Rock and Roll Hall of Fame Cultures Pearl Jam

By Tony Sokol

Pearl Jam was cultured in the Seattle band Temple of the Dog, which also bred Soundgarden. Bassist Jeff Ament held down the bottom, while guitarists Stone Gossard and Mike McCready weaved loud melodies through their fingers. The lead singer was San Diego transplant Eddie Veddar who paired  lyrics to a mother-son opera he was writing to a demo tape that had become legendary in the local scene. Originally called Mookie Blaylock the New Jersey Nets point guard, the group named their first album after his number on his jersey. Pearl Jam’s debut album, Ten, came out in August, 1991. The drummers on the album were Dave Krusen, and Matt Chamberlain, but the band’s beat was also kept by Dave Abbruzzese and Jack Irons before sharing Matt Cameron’s sticks with Soundgarden in 1998.

The album encapsulated grunge angst with anthems of self-destruction and near redemption. While Nirvana’s Kurt Cobain thought the guitar solos smelled like teen sellout, the band would go on to explore open tunings, the e-bow, deeper lyrical themes and expanding musical genres. Pearl Jam has never shied from a fight, whether it was against right wing values, Crohn’s disease or Ticketmaster. The band was credited for backing Ralph Nader for president, but not credited for backing Neil Young. They put their third album Vitalogy out on vinyl before it came out on CD. Lightning Bolt, which came out in 2013, is the band’s 10th straight studio album to debut in the Top 5 of the Billboard 200.

Legacy

Where are the anthems for our youth? What happened to music that meant something? Director Cameron Crowe hired Pearl Jam to represent the Seattle sound as the band Citizen Dick in the film Singles. But the band came into the nationwide consciousness of TV when “Yellow Ledbetter” closed out the sad 2004 series finale of Friends. As we learned in the comedy Can’t Hardly Wait, you can’t break up with a girlfriend if her dad can score tickets to a Pearl Jam concert, even if you risk getting kidnapped like the young fans who disappeared on a CSI: Crime Scene Investigation episode.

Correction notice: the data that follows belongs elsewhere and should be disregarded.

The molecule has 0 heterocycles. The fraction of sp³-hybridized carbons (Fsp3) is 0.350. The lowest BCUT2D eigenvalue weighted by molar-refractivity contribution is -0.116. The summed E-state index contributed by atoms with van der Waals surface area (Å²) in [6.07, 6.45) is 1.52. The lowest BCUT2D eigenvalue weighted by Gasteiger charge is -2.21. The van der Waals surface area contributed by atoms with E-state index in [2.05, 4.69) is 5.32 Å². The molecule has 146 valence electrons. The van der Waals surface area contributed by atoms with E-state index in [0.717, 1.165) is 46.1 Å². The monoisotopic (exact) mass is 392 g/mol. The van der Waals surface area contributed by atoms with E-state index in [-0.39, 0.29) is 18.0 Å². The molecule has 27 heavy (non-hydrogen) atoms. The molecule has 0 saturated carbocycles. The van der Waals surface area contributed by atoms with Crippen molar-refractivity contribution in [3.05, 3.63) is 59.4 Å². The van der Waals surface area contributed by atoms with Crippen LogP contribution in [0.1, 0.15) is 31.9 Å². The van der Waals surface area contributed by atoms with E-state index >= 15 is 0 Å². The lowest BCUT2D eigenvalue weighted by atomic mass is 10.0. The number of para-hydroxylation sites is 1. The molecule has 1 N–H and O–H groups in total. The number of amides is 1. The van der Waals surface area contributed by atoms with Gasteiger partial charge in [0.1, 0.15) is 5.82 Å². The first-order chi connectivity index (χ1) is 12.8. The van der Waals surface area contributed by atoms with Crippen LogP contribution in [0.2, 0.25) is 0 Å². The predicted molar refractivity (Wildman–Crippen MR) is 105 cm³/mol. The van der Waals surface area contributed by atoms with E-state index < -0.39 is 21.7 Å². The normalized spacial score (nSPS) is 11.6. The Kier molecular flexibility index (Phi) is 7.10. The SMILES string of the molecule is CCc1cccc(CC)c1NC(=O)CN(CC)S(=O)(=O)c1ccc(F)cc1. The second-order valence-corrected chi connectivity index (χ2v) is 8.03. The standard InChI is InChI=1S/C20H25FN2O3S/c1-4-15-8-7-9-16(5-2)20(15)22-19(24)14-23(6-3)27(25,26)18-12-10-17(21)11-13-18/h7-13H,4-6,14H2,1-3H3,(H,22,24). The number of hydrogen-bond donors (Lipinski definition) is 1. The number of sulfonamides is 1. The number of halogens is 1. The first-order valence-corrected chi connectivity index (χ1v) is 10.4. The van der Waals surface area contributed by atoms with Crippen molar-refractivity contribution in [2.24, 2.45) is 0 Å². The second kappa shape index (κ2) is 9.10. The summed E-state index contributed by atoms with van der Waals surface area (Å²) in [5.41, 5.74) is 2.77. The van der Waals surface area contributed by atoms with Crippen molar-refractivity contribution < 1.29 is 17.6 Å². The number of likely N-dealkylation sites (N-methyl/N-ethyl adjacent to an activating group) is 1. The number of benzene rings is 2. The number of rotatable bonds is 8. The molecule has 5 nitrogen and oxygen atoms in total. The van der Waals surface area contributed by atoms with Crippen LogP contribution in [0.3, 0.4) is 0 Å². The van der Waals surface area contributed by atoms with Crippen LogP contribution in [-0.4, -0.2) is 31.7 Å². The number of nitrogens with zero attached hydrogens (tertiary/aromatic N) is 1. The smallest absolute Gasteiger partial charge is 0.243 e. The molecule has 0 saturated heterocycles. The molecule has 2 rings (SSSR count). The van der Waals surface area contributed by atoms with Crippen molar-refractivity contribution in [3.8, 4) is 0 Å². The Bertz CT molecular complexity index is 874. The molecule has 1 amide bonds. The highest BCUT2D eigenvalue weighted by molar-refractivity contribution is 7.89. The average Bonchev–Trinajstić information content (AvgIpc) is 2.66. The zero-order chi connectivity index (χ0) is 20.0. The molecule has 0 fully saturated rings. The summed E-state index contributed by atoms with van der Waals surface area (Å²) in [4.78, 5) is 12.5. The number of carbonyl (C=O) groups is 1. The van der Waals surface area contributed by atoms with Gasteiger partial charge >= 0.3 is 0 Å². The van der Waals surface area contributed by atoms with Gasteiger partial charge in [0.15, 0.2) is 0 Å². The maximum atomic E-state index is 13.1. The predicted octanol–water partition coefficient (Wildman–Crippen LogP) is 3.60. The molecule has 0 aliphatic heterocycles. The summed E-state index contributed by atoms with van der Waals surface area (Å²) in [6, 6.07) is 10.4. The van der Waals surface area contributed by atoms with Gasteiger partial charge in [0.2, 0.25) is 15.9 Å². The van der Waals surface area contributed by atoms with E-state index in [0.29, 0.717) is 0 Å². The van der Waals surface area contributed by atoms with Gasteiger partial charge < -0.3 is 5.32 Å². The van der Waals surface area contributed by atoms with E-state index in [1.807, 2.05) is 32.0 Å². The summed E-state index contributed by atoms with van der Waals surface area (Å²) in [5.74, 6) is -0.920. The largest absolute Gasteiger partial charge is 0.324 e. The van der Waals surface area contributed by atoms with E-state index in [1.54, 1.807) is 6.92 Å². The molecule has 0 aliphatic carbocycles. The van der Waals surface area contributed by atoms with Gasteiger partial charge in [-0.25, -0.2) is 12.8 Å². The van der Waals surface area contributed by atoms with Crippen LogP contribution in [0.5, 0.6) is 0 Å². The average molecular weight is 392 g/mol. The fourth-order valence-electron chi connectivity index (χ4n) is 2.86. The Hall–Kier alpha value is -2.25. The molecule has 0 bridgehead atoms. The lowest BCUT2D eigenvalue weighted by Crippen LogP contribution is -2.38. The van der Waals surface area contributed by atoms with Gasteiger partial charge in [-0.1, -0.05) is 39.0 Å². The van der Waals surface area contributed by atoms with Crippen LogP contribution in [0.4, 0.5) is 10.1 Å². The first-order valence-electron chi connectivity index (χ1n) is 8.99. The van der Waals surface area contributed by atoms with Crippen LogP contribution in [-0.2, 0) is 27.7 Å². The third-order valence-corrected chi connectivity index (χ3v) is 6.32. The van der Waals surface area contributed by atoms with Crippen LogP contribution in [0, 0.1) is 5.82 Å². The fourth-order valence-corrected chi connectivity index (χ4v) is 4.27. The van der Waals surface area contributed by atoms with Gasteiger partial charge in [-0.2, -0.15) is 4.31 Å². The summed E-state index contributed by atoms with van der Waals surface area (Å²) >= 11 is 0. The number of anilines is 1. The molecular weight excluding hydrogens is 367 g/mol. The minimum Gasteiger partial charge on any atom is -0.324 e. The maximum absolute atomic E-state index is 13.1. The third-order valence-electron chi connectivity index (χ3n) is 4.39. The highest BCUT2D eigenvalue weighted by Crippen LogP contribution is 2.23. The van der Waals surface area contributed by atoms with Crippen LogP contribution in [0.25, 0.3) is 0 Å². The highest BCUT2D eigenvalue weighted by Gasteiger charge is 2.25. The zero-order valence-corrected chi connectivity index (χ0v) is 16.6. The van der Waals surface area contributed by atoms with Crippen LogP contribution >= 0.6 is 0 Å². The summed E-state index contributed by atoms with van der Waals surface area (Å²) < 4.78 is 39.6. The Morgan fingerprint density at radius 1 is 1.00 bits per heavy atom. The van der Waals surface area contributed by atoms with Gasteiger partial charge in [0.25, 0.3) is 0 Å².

Vedder’s first solo record provided the soundtrack for the 2007 animated film Into the Wild, and he played himself giving a lifetime achievement award to the title character in Walk Hard: The Dewey Cox Story. Vedder played a tattoo of himself in a 2012 episode of the comedy series Portlandia.  Cameron Crowe directed the documentary Pearl Jam Twenty in 2011 and made Vedder give another speech for the Showtime series Roadies. Pearl Jam contributed the song “Man of the Hour” to Tim Burton’s film Big Fish (2003). The song was also used in a tribute video dedicated to the late Nintendo president and CEO Satoru Iwata at the The Game Awards 2015. Vedder even sang “Take Me Out to the Ball Game” during the Seventh Inning Stretch of Game 5 of the 2017 World Series at Wrigley Field. Vedder will appear and bring a song to Showtime’s 2017 revival of David Lynch’s Twin Peaks.

But the band’s biggest legacy is the music, and they keep that live. In 2001 alone, Pearl Jam put out 72 live albums of every concert they played in support of their Binaural album. The band can play in any style, but even if they cover a song note-for-note like they did for a celebration of The Who, or put a spin on an old rock and roll classic like their version of J. Frank Wilson and the Cavaliers’ “Last Kiss,” they still sound like Pearl Jam.

Sokol wrote up a piece for a minidoc that ran on Den of Geek about the legacy of Pearl Jam.

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